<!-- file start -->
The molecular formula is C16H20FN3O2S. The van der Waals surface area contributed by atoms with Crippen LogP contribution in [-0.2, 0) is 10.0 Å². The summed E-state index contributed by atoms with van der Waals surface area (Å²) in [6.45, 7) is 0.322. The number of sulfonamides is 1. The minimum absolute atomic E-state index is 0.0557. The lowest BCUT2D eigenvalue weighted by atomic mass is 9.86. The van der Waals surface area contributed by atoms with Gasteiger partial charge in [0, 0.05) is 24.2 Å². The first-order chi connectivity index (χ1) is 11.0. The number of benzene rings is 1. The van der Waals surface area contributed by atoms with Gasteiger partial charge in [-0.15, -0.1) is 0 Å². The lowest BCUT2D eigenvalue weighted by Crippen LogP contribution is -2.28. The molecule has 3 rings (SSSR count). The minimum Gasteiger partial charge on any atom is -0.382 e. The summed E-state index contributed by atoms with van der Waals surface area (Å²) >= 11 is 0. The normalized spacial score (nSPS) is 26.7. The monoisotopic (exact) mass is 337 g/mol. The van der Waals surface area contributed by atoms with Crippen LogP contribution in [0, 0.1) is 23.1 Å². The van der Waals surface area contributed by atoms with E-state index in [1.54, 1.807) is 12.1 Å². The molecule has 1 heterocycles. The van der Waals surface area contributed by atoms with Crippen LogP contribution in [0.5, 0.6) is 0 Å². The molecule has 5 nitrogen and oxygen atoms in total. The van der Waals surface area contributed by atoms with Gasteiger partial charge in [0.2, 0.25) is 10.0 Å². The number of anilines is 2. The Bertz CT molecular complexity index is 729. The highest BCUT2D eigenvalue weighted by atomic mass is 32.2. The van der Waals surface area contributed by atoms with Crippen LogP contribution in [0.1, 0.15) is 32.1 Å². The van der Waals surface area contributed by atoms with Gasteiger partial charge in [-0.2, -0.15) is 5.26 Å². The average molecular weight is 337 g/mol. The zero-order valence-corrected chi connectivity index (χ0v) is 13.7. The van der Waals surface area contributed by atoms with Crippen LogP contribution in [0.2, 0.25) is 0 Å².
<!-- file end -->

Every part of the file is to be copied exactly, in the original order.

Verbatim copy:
The molecular formula is C16H20FN3O2S. The van der Waals surface area contributed by atoms with Crippen LogP contribution in [-0.2, 0) is 10.0 Å². The summed E-state index contributed by atoms with van der Waals surface area (Å²) in [6.45, 7) is 0.322. The number of sulfonamides is 1. The minimum absolute atomic E-state index is 0.0557. The lowest BCUT2D eigenvalue weighted by atomic mass is 9.86. The van der Waals surface area contributed by atoms with Gasteiger partial charge in [0, 0.05) is 24.2 Å². The first-order chi connectivity index (χ1) is 11.0. The number of benzene rings is 1. The van der Waals surface area contributed by atoms with Gasteiger partial charge in [-0.15, -0.1) is 0 Å². The lowest BCUT2D eigenvalue weighted by Crippen LogP contribution is -2.28. The molecule has 3 rings (SSSR count). The minimum Gasteiger partial charge on any atom is -0.382 e. The summed E-state index contributed by atoms with van der Waals surface area (Å²) >= 11 is 0. The normalized spacial score (nSPS) is 26.7. The monoisotopic (exact) mass is 337 g/mol. The van der Waals surface area contributed by atoms with Crippen LogP contribution in [0, 0.1) is 23.1 Å². The van der Waals surface area contributed by atoms with E-state index in [1.54, 1.807) is 12.1 Å². The molecule has 1 heterocycles. The van der Waals surface area contributed by atoms with Crippen LogP contribution in [0.5, 0.6) is 0 Å². The molecule has 5 nitrogen and oxygen atoms in total. The van der Waals surface area contributed by atoms with Gasteiger partial charge in [0.2, 0.25) is 10.0 Å². The number of anilines is 2. The Bertz CT molecular complexity index is 729. The highest BCUT2D eigenvalue weighted by atomic mass is 32.2. The van der Waals surface area contributed by atoms with Crippen LogP contribution in [0.1, 0.15) is 32.1 Å². The van der Waals surface area contributed by atoms with Gasteiger partial charge in [-0.2, -0.15) is 5.26 Å². The average molecular weight is 337 g/mol. The zero-order valence-corrected chi connectivity index (χ0v) is 13.7. The van der Waals surface area contributed by atoms with Crippen LogP contribution in [0.2, 0.25) is 0 Å².